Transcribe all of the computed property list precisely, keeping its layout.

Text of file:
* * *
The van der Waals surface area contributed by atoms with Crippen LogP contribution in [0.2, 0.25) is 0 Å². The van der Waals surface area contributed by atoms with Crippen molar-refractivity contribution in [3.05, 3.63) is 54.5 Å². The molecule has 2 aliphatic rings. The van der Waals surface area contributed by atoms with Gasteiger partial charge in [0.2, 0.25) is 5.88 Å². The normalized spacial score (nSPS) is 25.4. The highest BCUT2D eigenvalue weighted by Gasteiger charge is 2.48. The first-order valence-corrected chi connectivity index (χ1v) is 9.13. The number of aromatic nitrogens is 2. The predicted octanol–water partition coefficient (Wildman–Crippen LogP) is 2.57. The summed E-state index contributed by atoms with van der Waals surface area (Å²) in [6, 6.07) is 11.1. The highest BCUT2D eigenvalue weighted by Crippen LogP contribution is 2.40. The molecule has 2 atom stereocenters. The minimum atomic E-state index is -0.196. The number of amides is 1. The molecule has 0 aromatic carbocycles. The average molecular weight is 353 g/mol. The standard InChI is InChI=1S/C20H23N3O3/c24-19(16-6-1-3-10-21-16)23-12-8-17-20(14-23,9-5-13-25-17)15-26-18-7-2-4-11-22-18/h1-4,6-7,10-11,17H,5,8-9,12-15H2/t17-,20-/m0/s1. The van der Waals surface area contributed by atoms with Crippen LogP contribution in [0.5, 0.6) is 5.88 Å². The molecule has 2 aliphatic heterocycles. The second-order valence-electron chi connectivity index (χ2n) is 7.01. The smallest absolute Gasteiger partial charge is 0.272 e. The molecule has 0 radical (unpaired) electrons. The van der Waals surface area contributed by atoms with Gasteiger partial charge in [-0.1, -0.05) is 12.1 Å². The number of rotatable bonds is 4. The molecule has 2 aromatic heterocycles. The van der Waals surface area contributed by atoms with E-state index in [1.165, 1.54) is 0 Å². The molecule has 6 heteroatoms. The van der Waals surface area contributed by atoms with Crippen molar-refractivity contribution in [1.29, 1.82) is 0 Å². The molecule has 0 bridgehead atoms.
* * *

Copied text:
The van der Waals surface area contributed by atoms with Crippen LogP contribution in [0.2, 0.25) is 0 Å². The van der Waals surface area contributed by atoms with Crippen molar-refractivity contribution in [3.05, 3.63) is 54.5 Å². The molecule has 2 aliphatic rings. The van der Waals surface area contributed by atoms with Gasteiger partial charge in [0.2, 0.25) is 5.88 Å². The normalized spacial score (nSPS) is 25.4. The highest BCUT2D eigenvalue weighted by Gasteiger charge is 2.48. The first-order valence-corrected chi connectivity index (χ1v) is 9.13. The number of aromatic nitrogens is 2. The predicted octanol–water partition coefficient (Wildman–Crippen LogP) is 2.57. The summed E-state index contributed by atoms with van der Waals surface area (Å²) in [6, 6.07) is 11.1. The highest BCUT2D eigenvalue weighted by Crippen LogP contribution is 2.40. The molecule has 2 atom stereocenters. The minimum atomic E-state index is -0.196. The number of amides is 1. The molecule has 0 aromatic carbocycles. The average molecular weight is 353 g/mol. The standard InChI is InChI=1S/C20H23N3O3/c24-19(16-6-1-3-10-21-16)23-12-8-17-20(14-23,9-5-13-25-17)15-26-18-7-2-4-11-22-18/h1-4,6-7,10-11,17H,5,8-9,12-15H2/t17-,20-/m0/s1. The van der Waals surface area contributed by atoms with Crippen LogP contribution in [0.5, 0.6) is 5.88 Å². The molecule has 2 aliphatic heterocycles. The second-order valence-electron chi connectivity index (χ2n) is 7.01. The smallest absolute Gasteiger partial charge is 0.272 e. The molecule has 0 radical (unpaired) electrons. The van der Waals surface area contributed by atoms with Gasteiger partial charge in [-0.1, -0.05) is 12.1 Å². The number of rotatable bonds is 4. The molecule has 2 aromatic heterocycles. The van der Waals surface area contributed by atoms with E-state index in [1.165, 1.54) is 0 Å². The molecule has 6 heteroatoms. The van der Waals surface area contributed by atoms with Crippen molar-refractivity contribution in [1.29, 1.82) is 0 Å². The molecule has 0 bridgehead atoms.